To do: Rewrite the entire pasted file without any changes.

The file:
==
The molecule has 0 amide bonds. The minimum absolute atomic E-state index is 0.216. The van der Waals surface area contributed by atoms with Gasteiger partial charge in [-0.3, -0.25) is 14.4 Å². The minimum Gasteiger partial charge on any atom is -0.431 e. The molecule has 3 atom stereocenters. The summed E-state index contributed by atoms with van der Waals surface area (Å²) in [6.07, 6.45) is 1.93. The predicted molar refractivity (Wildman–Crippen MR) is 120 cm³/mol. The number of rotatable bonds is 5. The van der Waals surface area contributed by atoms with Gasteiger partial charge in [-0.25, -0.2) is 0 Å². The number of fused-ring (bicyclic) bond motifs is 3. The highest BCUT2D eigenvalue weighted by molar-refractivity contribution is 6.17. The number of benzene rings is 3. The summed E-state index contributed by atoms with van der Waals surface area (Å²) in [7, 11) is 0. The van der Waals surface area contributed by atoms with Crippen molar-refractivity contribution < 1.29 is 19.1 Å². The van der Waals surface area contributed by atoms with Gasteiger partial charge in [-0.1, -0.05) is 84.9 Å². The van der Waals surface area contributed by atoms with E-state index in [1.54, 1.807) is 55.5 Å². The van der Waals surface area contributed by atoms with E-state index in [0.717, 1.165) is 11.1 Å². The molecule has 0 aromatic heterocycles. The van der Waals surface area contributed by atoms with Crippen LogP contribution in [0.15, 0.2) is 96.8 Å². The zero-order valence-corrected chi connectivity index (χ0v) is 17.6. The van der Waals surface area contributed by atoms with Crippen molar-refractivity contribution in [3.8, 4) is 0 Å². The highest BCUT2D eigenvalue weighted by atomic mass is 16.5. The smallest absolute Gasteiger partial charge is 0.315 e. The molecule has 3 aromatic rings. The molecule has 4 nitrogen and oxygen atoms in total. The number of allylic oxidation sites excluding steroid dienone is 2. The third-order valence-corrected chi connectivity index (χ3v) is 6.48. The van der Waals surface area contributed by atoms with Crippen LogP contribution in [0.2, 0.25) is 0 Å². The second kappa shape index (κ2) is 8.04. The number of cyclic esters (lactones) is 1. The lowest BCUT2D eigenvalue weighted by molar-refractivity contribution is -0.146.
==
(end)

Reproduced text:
The molecule has 0 amide bonds. The minimum absolute atomic E-state index is 0.216. The van der Waals surface area contributed by atoms with Gasteiger partial charge in [-0.3, -0.25) is 14.4 Å². The minimum Gasteiger partial charge on any atom is -0.431 e. The molecule has 3 atom stereocenters. The summed E-state index contributed by atoms with van der Waals surface area (Å²) in [6.07, 6.45) is 1.93. The predicted molar refractivity (Wildman–Crippen MR) is 120 cm³/mol. The number of rotatable bonds is 5. The van der Waals surface area contributed by atoms with Gasteiger partial charge in [-0.25, -0.2) is 0 Å². The number of fused-ring (bicyclic) bond motifs is 3. The highest BCUT2D eigenvalue weighted by molar-refractivity contribution is 6.17. The number of benzene rings is 3. The summed E-state index contributed by atoms with van der Waals surface area (Å²) in [7, 11) is 0. The van der Waals surface area contributed by atoms with Crippen molar-refractivity contribution < 1.29 is 19.1 Å². The van der Waals surface area contributed by atoms with Gasteiger partial charge in [-0.1, -0.05) is 84.9 Å². The van der Waals surface area contributed by atoms with E-state index in [1.54, 1.807) is 55.5 Å². The van der Waals surface area contributed by atoms with E-state index in [0.717, 1.165) is 11.1 Å². The molecule has 0 aromatic heterocycles. The van der Waals surface area contributed by atoms with Crippen LogP contribution in [0.15, 0.2) is 96.8 Å². The zero-order valence-corrected chi connectivity index (χ0v) is 17.6. The van der Waals surface area contributed by atoms with Crippen molar-refractivity contribution in [3.8, 4) is 0 Å². The highest BCUT2D eigenvalue weighted by atomic mass is 16.5. The smallest absolute Gasteiger partial charge is 0.315 e. The molecule has 3 aromatic rings. The molecule has 4 nitrogen and oxygen atoms in total. The number of allylic oxidation sites excluding steroid dienone is 2. The third-order valence-corrected chi connectivity index (χ3v) is 6.48. The van der Waals surface area contributed by atoms with Crippen LogP contribution in [0.2, 0.25) is 0 Å². The second kappa shape index (κ2) is 8.04. The number of cyclic esters (lactones) is 1. The lowest BCUT2D eigenvalue weighted by molar-refractivity contribution is -0.146.